Scientists find evidence of fires built in Yucatán cave 10,000 years ago

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Scientists find evidence of fires built in Yucatán cave 10,000 years ago

In Mexico the oldest traces of charcoal ever discovered is found in a cenote of the Yucatán Peninsula.

Recent archeological evidence from tests of burnt charcoal has shown that the first inhabitants on the Yucatán peninsula in Mexico constructed bonfires in the cave now flooded with water for over 10,000 years.

Chemical charred samples of 14 prehistory bonfires were obtained by the scientists of the National Autonomous University of Mexico (UNAM) in 2017 and 2018 from the cenote of Aktun Ha (sinkhole) at a distance of around nine kilometers from Tulum, Quintana Roo.

In late April this year archaeologist Luis Alberto Martos López authored an article about the charcoal sample analysis which was published in the journal  Geoarchaeology detailing how they had all been found in the Ancestors Chamber of the Aktun Ha cenote.

The subsequent study included controlled heating experiments, nuclear magnetic resonance spectroscopy, and carbon dating to determine the fires had burned between “10,250 and 10,750 years ago.”

Studies show that bonfires in the Aktun Ha cenote were created by a man more than 10,000 years ago.

Located beside the Tulum-Cobá highway the cenote is known locally as the “Car Wash,” for before becoming a major heritage and tourist attraction taxi drivers used to get water for washing their cars.

The dating of the fires corresponds to the early Holocene period, which is the geological epoch we are still in that began more than 11,000 years ago at the end of the last Ice Age, and the 14 charcoal remnants have been called the “oldest ever discovered in a Yucatán Peninsula cenote” according to a report in Mexico News Daily.

Mr. Martos López said this finding is helping him and his fellow scientists to reconstruct the history of fire in the Americas which he believes is of great importance for the “study of evolution and human migration.”

Before this discovery was cemented as bonafide archaeology the scientists first had to negate the possibility that waters from elsewhere had swept the charcoal remains into the cenote cave.

And increasing this possibility, in 2018, the discovery of an underground link between the Sac Actun underwater river system which is approximately 263 kilometers long, and the Dos Ojos system in Tulum which is 84 kilometers long, which Geo Mexico called “the world’s largest underwater cave system .” However, the archaeologists were able to determine that the fires had been burned locally to the cenote.

Studies show that bonfires in the Aktun Ha cenote were created by a man more than 10,000 years ago. Octavio del Río in front of the main bonfire.

Analysis of the charcoal revealed the fires had reached temperatures as high as 600 C and archaeological divers discovered stone tools and artifacts in the cave, such as hammers and scraper tools, suggesting it was a temporary shelter where butchery and cooking occurred.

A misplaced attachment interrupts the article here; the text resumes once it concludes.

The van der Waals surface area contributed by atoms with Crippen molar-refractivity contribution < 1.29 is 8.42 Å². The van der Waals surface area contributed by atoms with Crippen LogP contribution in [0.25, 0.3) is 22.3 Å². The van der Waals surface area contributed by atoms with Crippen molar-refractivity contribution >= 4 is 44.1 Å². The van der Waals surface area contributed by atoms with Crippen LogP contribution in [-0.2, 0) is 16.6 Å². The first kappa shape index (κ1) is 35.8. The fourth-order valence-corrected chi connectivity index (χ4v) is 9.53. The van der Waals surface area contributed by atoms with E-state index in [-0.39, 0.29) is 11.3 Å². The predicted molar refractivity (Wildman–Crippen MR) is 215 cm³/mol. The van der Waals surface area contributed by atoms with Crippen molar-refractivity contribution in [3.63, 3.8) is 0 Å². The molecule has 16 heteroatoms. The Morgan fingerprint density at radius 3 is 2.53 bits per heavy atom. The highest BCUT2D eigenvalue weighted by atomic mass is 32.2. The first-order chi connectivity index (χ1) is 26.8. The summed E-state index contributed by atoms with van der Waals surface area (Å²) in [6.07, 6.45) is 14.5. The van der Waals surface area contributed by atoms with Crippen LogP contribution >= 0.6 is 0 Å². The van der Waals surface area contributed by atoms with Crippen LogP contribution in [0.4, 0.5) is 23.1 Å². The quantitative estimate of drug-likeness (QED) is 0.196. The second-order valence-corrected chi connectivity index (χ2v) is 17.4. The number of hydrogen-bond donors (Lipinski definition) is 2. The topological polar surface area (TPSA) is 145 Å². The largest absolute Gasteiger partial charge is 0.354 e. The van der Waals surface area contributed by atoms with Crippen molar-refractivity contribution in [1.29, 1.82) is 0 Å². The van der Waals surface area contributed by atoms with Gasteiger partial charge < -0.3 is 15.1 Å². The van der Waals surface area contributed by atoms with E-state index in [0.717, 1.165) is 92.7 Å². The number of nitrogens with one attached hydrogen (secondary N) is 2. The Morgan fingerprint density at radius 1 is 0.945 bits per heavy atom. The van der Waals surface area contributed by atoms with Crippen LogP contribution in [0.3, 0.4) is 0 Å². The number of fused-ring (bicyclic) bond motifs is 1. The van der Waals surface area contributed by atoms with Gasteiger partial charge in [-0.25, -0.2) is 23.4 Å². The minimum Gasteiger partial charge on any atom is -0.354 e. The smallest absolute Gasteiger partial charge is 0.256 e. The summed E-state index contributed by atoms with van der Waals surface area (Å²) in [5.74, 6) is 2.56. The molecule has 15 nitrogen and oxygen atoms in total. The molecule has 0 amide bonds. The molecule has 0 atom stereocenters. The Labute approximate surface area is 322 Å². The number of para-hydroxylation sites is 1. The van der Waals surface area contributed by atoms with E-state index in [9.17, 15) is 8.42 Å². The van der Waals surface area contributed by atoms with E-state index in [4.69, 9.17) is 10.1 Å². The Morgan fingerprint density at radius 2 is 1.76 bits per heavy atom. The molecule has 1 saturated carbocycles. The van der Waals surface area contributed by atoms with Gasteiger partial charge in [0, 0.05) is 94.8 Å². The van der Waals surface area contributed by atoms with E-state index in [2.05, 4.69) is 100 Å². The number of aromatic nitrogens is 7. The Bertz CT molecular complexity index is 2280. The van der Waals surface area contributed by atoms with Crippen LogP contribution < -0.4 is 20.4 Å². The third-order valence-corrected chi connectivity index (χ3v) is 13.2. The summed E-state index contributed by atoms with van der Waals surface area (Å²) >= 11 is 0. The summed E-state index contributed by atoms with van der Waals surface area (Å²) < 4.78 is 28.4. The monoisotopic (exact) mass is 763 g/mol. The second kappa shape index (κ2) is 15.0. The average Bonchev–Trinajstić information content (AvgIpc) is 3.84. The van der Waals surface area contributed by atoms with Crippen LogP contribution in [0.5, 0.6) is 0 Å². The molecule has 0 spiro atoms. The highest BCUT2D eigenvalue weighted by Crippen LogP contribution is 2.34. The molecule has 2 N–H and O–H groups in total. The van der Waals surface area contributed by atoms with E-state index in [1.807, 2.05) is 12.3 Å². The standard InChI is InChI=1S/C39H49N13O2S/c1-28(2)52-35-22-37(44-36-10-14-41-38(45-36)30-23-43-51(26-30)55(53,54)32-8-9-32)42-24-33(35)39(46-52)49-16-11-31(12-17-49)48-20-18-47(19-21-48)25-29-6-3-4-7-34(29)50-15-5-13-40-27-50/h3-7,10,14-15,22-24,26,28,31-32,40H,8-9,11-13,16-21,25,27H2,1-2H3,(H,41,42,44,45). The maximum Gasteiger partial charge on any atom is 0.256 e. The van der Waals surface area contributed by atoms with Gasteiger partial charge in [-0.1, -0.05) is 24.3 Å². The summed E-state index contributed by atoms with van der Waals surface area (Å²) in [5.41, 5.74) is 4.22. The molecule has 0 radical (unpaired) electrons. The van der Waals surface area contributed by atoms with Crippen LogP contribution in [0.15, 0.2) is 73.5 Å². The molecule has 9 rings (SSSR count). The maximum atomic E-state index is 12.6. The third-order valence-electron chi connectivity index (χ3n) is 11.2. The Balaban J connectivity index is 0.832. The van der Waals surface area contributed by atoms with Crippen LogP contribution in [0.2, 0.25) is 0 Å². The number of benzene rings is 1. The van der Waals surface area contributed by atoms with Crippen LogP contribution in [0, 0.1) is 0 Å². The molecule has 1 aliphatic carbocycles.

But the researchers say the early hunter-gatherers who lived on the Yucatán Peninsula may have used the Ancestors Chamber “for ritual purposes”.

Describing how the ancient sacred site was accessed over 10 millennia ago, Martos explained that to get into the cave in prehistoric times people would have had to crawl through “a narrow five-meter-long tunnel whose entrance was hidden by a mound of rocks.”

At the end of the tunnel, the Ancestors Chamber of the Aktun Ha cenote measures 20 square meters high and five to six meters wide, and around 10,000 years ago a natural well-formed at the back of the cave and Martos explained that before it was flooded with water it had been “well ventilated allowing the fire smoke to escape.”

Inhabitants of the Chamber of Ancestors of the Aktun Ha cenote. 

This new discovery jigsaw into the content of a Feb 2020 news article I wrote for Archaeology org about new research published in the journal  PLOS One detailing the discovery of “a 9,900-year-old human skeleton,” found in the Chan Hol cave, near the Tulum archaeological site in Quintana Roo.

Belonging to a woman who had died in her 30s, the archaeologists referred to her as being among the “first people to set foot in the Americas.”

In context, when this 9,000-year-old woman sat around a fire at night considering where she might have come from, her fire burning ancestors who left the charcoal behind in the Aktun Ha cenote were as distant to her as the Norman Invasion of Britain in 1066 AD is to us, having occurred almost 1,000 before our present day.

It seems that as technologies rapidly advance, every few months archaeologists in Mexico push back the anthological clock penetrating deeper into our Ancient Origins, and very soon we may have an answer to the big question: where did the 10,000-year-old fire starters come from?


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